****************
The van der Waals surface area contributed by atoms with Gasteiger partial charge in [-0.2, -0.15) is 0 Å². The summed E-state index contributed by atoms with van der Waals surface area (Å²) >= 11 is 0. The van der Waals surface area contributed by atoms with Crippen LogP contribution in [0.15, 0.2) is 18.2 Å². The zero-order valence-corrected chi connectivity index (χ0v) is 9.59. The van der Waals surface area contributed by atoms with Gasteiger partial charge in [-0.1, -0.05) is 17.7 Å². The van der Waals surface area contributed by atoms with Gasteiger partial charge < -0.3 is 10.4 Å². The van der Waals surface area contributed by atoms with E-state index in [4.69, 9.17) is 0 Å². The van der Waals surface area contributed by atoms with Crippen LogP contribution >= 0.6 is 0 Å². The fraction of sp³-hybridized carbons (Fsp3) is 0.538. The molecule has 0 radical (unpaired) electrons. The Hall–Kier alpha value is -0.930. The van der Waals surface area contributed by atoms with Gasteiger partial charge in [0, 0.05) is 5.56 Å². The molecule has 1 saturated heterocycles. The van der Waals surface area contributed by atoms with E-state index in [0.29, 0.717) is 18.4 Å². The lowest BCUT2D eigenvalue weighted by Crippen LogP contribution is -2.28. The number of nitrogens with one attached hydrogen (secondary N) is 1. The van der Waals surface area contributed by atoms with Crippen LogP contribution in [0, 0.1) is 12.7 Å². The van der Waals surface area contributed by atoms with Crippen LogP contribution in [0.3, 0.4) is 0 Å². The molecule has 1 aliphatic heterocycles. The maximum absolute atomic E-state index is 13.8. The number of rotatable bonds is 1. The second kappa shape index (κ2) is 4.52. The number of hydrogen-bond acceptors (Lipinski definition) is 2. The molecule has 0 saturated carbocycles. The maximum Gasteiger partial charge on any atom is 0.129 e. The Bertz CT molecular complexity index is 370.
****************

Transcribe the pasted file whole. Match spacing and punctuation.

The van der Waals surface area contributed by atoms with Gasteiger partial charge in [-0.2, -0.15) is 0 Å². The summed E-state index contributed by atoms with van der Waals surface area (Å²) >= 11 is 0. The van der Waals surface area contributed by atoms with Crippen LogP contribution in [0.15, 0.2) is 18.2 Å². The zero-order valence-corrected chi connectivity index (χ0v) is 9.59. The van der Waals surface area contributed by atoms with Gasteiger partial charge in [-0.1, -0.05) is 17.7 Å². The van der Waals surface area contributed by atoms with Gasteiger partial charge < -0.3 is 10.4 Å². The van der Waals surface area contributed by atoms with E-state index in [4.69, 9.17) is 0 Å². The van der Waals surface area contributed by atoms with Crippen LogP contribution >= 0.6 is 0 Å². The fraction of sp³-hybridized carbons (Fsp3) is 0.538. The molecule has 0 radical (unpaired) electrons. The Hall–Kier alpha value is -0.930. The van der Waals surface area contributed by atoms with Gasteiger partial charge in [0, 0.05) is 5.56 Å². The molecule has 1 saturated heterocycles. The van der Waals surface area contributed by atoms with E-state index in [0.29, 0.717) is 18.4 Å². The lowest BCUT2D eigenvalue weighted by Crippen LogP contribution is -2.28. The number of nitrogens with one attached hydrogen (secondary N) is 1. The van der Waals surface area contributed by atoms with Crippen LogP contribution in [0, 0.1) is 12.7 Å². The van der Waals surface area contributed by atoms with Crippen LogP contribution in [0.3, 0.4) is 0 Å². The molecule has 1 aliphatic heterocycles. The maximum absolute atomic E-state index is 13.8. The number of rotatable bonds is 1. The second kappa shape index (κ2) is 4.52. The number of hydrogen-bond acceptors (Lipinski definition) is 2. The molecule has 0 saturated carbocycles. The maximum Gasteiger partial charge on any atom is 0.129 e. The Bertz CT molecular complexity index is 370.